I know who is gonna receive what. I wrote custom responses for each scale of success, so I can hand those right out to Henry and Mike (while coming up with something for Sally's failure that she can play off of). Then I take my custom for the Success and give part to Bob (maybe he was a forward scout so he'd see more while Jane hears more!) and part to Jane (maybe Jane was staring at some sort of data collection device, so she can get pertinent details off of it).

    Along this vein, I find when an ST poses and includes the results in their pose it almost always leads to PCs that aren't named reacting.

    Example: As the party approaches the mouth of the cave, Bob sees signs of a bear's passage in the form of a big print in the mud just outside the yawning hole in the rock face. At the back of the party, Jane sees a bit of bear fur on a tree.

    Mike, your super quick poser, then comes in with: Mike raises the alert as he sees sign of bear, calling for everyone to halt.

    So: give people their own private thing to react to and make sure they get to pose it out.

    I'll post more as I think of it.



  • I've yet to lead a scene in a MUSH but I have nearly 40 years of game mastering experience from other places -- and my take is, you make sure to ask everyone what they do. Yes, some players talk and type fast -- and you let them, and then you wait for the other guys to get their words in, and if the fast guys can't cope with that, then frankly, that's their problem. If people want to do scenes where only they matter, they can do their own. When I game master, I want input from everyone.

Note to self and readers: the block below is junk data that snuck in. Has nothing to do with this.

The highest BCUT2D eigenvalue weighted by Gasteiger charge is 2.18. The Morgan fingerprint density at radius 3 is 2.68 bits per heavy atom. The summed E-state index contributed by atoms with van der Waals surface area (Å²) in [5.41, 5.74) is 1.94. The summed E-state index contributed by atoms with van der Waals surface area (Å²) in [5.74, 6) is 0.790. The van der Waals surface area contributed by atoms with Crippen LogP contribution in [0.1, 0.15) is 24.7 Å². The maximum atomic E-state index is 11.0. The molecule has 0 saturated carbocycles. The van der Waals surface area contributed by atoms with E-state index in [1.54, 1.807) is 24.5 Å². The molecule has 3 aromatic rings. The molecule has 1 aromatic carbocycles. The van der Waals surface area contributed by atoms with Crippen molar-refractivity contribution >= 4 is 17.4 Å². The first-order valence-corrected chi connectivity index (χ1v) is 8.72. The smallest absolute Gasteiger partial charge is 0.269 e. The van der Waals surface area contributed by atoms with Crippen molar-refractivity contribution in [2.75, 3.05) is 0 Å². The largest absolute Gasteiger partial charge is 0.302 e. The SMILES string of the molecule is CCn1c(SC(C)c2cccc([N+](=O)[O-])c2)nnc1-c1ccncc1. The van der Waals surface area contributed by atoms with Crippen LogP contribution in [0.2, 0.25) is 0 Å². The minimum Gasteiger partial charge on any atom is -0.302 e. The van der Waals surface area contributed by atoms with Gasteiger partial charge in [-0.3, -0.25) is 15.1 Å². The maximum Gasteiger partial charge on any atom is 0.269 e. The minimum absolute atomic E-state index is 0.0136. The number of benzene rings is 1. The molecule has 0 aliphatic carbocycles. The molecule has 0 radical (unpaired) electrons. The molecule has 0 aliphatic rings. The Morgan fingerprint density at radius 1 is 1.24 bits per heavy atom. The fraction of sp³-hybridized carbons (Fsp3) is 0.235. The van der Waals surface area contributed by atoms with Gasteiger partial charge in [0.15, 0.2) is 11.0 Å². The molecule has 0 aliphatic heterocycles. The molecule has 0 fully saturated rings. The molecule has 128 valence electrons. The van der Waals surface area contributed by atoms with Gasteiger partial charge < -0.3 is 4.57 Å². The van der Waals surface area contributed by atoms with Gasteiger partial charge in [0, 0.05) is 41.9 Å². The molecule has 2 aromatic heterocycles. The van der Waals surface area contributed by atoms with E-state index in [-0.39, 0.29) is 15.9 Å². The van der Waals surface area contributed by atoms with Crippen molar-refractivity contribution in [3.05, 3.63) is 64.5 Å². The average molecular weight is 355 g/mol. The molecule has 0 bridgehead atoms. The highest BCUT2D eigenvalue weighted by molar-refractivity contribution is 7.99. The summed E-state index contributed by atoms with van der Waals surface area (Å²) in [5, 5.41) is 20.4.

• @L-B-Heuschkel said in Engaging the Whole Scene:

    and you let them, and then you wait for the other guys to get their words in,

    So the reason this doesn't work on a MU, often, is that if Mr. Mike Speedyfingers rushes out his action (be it in a pose or OOCly declared), someone else may change their mind on what they're doing because 'oh, he got there first.'

    It'd require such a change in mentality across the spectrum for people to be willing to voice their plans even if they match or override someone else's. I've seen it on every type of game I've been on: FS3, D&D, nWoD, statted superhero games, Arx, Star Wars, Star Trek.....

    Some people might say 'hey can Mike and I both do that,' but in my experience: most people, in the interests of sharing the fun, will step back and change their mind. An initial plan to bumrush the thug because it fits their PC becomes 'I hold my turn' because Mike Speedyfingers said he was gonna shoot a taser at the thug and they don't want to get in his way, even if he's been front and center the whole time (either out of shyness, a true desire to share, or just not wanting to cause a headache/conflict for the ST: all are valid reasons why someone might not).

    That's why it's so much on the ST to control things.